Yesterday she had been a bit stunned by Dante’s presence on her doorstep and in her usually staid life. Tonight as they walked she was more comfortable. She didn’t wonder if anyone was watching. She didn’t care. They talked about Tillman and how it had changed in recent years, and they talked about Jesse and his family—mostly the kids. Sara felt a bitter pang as they talked about the newest addition to the family, little Olivia. She’d wanted children, at least one child, but Robert had convinced her that they had plenty of time. As an assistant D.A. he worked such long hours, he hadn’t thought it would be fair to her to bring a child into the world when he wasn’t home more to be a proper father. When he went into private practice, the time would be better. They had years to plan their family. He’d been wrong, and now here she was, thirty-five years old, alone, burying herself in politics and charities to make the days fly past.

Suddenly it seemed she didn’t want the days to fly past. What was she missing by hiding so much of herself away? Was it really too late?

“Do you have children?” she asked, trying to make the question sound casual and meaningless.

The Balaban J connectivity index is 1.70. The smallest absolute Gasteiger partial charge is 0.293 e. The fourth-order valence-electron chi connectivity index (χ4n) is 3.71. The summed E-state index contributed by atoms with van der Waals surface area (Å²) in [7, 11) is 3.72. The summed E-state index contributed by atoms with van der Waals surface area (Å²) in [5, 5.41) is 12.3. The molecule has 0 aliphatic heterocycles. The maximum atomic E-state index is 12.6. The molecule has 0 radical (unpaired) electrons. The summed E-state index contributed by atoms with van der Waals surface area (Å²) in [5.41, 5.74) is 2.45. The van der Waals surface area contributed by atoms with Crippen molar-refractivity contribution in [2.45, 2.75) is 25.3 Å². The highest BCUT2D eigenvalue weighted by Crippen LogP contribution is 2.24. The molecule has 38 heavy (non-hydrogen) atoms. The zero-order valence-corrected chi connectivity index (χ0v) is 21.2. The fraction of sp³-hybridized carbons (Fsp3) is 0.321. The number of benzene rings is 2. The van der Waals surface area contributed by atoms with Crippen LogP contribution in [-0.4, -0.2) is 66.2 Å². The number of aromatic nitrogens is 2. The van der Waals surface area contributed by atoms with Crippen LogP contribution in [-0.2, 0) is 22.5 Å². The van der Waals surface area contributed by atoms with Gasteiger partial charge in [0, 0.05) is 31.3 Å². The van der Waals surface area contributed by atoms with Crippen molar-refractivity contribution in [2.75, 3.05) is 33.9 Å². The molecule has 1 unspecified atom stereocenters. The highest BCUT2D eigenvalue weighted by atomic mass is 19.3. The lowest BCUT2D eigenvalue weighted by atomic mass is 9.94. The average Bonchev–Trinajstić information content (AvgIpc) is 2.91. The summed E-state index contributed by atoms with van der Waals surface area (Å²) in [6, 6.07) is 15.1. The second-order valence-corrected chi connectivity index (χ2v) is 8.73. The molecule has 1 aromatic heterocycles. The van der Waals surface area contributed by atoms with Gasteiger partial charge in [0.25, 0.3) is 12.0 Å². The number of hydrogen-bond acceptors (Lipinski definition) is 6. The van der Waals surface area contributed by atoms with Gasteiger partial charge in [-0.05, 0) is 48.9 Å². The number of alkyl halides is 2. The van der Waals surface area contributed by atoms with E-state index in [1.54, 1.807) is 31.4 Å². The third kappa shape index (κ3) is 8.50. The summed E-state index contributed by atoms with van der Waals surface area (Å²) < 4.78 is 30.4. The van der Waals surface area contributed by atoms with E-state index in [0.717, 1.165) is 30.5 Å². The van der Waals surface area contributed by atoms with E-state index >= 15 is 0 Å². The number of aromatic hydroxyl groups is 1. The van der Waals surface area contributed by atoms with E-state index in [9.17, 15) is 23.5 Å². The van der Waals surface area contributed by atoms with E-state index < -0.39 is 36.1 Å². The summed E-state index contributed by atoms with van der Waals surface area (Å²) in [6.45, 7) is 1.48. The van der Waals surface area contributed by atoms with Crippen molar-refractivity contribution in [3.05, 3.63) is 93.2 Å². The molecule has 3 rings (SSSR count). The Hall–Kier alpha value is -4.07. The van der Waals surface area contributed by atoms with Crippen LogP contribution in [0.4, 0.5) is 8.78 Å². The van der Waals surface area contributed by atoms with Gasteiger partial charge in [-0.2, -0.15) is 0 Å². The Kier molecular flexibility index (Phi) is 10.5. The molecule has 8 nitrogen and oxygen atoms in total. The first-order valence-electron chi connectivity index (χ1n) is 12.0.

Dante reacted quickly and with decisiveness. “No. Not my thing.”

He said it wasn’t his “thing,” but Dante would be a protective father, she imagined. Maybe he wouldn’t be involved in Little League and school activities the way his cousin was, but he wouldn’t be neglectful or uncaring. He had taken to protecting her quite easily. She could only imagine how he would be with a child.

She’d be a wonderful mother, if only she had the chance….

Tick, tock. Tick, tock. She wasn’t getting any younger. Sara squirmed in her own skin. Was she hiding here in Tillman where she felt safe? Was she so afraid of losing again that she’d shut down her hopes and desires? She hadn’t been so acutely aware of her ticking biological clock until Dante had appeared on her doorstep. Coincidence? Unlikely. Very unlikely.

“Let me make you dinner,” she said as her house came into view.

“Thanks, but that’s not necessary.”

“I know it’s not necessary.” She stopped where the sidewalk met the walkway to her front door. For a moment she looked into his eyes, not flinching at the power she saw there, not ignoring the potent pull that had not diminished in eighteen years. No wonder she had fallen into his arms so easily, all those years ago. No wonder she had gotten lost in his kiss. Even now, their chemistry was explosive. She’d never known anything like it.

“I want you to stay. I want to talk. I’d like to know what your life has been like since I saw you last.” Would it be too telling to admit that she was tired of eating alone almost every night? Would it be too forward to admit that she simply didn’t want him to go? “Providing a meal is the least I can do to thank you for keeping me company so I can walk in peace.”

Dante did hesitate, but not for long. “Sure. Why not?”

He shouldn’t be here. Sitting in Sara’s kitchen watching her cook and listening to her talk seemed to pull at him, as if she were drawing him into her life one tiny bit at a time. She was a woman now, not a girl, but her movements and the tone of her voice were familiar enough to make that pull seem easy and natural.